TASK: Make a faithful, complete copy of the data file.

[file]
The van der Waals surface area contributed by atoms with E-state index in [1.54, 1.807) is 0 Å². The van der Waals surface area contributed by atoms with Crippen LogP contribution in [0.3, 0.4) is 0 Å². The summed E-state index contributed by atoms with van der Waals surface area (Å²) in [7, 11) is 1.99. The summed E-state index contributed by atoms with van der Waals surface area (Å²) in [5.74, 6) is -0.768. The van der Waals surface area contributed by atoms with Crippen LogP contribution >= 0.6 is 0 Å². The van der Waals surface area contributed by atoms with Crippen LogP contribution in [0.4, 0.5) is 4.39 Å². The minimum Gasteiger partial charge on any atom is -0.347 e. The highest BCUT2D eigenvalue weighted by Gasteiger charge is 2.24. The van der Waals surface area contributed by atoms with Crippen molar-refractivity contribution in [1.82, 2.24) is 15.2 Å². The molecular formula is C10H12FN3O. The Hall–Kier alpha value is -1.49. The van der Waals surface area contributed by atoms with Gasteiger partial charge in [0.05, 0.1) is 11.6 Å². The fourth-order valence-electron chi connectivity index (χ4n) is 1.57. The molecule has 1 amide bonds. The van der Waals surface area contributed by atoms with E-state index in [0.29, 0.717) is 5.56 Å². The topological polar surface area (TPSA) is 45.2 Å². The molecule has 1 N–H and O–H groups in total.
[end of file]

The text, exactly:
The van der Waals surface area contributed by atoms with E-state index in [1.54, 1.807) is 0 Å². The van der Waals surface area contributed by atoms with Crippen LogP contribution in [0.3, 0.4) is 0 Å². The summed E-state index contributed by atoms with van der Waals surface area (Å²) in [7, 11) is 1.99. The summed E-state index contributed by atoms with van der Waals surface area (Å²) in [5.74, 6) is -0.768. The van der Waals surface area contributed by atoms with Crippen LogP contribution >= 0.6 is 0 Å². The van der Waals surface area contributed by atoms with Crippen LogP contribution in [0.4, 0.5) is 4.39 Å². The minimum Gasteiger partial charge on any atom is -0.347 e. The highest BCUT2D eigenvalue weighted by Gasteiger charge is 2.24. The van der Waals surface area contributed by atoms with Crippen molar-refractivity contribution in [1.82, 2.24) is 15.2 Å². The molecular formula is C10H12FN3O. The Hall–Kier alpha value is -1.49. The van der Waals surface area contributed by atoms with Gasteiger partial charge in [0.05, 0.1) is 11.6 Å². The fourth-order valence-electron chi connectivity index (χ4n) is 1.57. The molecule has 1 amide bonds. The van der Waals surface area contributed by atoms with E-state index in [0.29, 0.717) is 5.56 Å². The topological polar surface area (TPSA) is 45.2 Å². The molecule has 1 N–H and O–H groups in total.